Second, churches and seminaries should focus less on gathering and more on connecting. During COVID, EDS at Union pivoted to online programming, but we also pivoted in another way. Understanding that this era of COVID-19, anti-Black white supremacy and racism was a kairos time, we launched a “Just Conversations” series to learn more about the realities of inequity and injustice that were normalizing the disproportionate deaths of people of color. We explored what it meant to be a church and seminary amid that.

As a result, we saw tremendous power in making our programs more accessible so others might also learn. This series brought its participants not only a deeper understanding of the issues but a forum where people could build deeper connections with each other and with the church.

Churches and seminaries have a new responsibility to increase awareness of the issues facing our vulnerable communities. At EDS at Union, we developed the online Anglican Studies Social Justice Formation Program, grounded in theological and biblical analysis to help us better understand our call to confront the disparities in society based on gender, race, class, sexuality and other marginalizing forces.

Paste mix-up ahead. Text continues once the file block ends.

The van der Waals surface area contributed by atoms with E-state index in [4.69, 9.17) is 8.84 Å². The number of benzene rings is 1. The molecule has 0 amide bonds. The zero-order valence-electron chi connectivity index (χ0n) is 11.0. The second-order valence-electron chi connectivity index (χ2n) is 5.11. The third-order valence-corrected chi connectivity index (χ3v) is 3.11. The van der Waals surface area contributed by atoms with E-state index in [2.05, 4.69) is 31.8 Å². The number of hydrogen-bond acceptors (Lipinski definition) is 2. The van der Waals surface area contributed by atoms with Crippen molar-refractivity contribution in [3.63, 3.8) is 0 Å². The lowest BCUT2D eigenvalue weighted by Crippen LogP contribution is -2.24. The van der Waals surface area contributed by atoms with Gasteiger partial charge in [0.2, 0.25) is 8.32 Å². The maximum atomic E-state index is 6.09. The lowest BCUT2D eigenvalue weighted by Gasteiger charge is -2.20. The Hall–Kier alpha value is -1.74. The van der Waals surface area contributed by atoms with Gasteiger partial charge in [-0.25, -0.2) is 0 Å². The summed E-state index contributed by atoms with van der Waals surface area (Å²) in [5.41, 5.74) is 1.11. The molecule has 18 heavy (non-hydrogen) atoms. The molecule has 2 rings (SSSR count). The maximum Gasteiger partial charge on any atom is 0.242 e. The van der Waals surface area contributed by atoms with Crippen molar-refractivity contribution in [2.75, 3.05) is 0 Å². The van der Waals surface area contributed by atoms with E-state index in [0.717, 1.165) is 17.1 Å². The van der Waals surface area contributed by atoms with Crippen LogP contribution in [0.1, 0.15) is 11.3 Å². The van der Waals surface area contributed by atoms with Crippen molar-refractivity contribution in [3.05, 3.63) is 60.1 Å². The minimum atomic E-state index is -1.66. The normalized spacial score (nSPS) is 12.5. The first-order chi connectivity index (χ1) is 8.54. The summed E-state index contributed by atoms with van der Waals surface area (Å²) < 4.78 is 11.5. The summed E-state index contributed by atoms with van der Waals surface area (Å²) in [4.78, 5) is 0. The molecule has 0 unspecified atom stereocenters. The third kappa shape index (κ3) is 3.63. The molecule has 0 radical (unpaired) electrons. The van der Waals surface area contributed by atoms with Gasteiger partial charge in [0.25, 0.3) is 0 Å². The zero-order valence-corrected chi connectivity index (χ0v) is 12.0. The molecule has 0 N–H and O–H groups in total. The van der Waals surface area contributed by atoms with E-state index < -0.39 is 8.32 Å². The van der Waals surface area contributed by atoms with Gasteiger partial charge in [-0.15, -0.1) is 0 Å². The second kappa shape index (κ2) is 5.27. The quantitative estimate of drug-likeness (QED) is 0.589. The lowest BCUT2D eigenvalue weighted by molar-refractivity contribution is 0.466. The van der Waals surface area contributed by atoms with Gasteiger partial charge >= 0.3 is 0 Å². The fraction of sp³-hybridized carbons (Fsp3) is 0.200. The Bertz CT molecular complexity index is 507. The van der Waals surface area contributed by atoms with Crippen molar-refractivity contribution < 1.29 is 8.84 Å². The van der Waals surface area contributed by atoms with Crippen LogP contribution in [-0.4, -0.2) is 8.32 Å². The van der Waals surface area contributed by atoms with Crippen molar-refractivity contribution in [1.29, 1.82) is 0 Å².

The online platform provided wider access to those who are interested in engaging with these questions from a theological and biblical foundation, but who do not have access and resources for in-person/residential theological education. In expanding our programming to a broader audience, we discovered a hunger for theological discourse and a passion to understand the relationship between the gospel and social justice.

Lastly, for churches and seminaries that are struggling to see the new way forward, the answer may be in building partnerships with churches and other institutions to provide access to theological education. These relationships are mutually beneficial because they provide a unique opportunity to share knowledge, resources and audiences. If the goal is to create a more just church that shows the way to a more just future, we do that through creating partnerships that help us to grow together.

The Very Rev. Kelly Brown Douglas. Photo courtesy Washington National Cathedral

The Very Rev. Kelly Brown Douglas. Photo courtesy of Washington National Cathedral

A post-pandemic world presents opportunities for a transformative theological education, thus fostering ministries that will foster a more just society. We will not be able to capitalize on these opportunities by going back to normal. Change is demanded if the church wants to continue to be a relevant witness to the gospel of Jesus Christ.

(The Very Rev. Kelly Brown Douglas is an Episcopal priest and author of “Resurrection Hope: A Future Where Black Lives Matter.” She is the dean of the Episcopal Divinity School at Union Theological Seminary and holds the Bill and Judith Moyers Chair in Theology at Union. The views expressed in this commentary do not necessarily reflect those of Religion News Service.)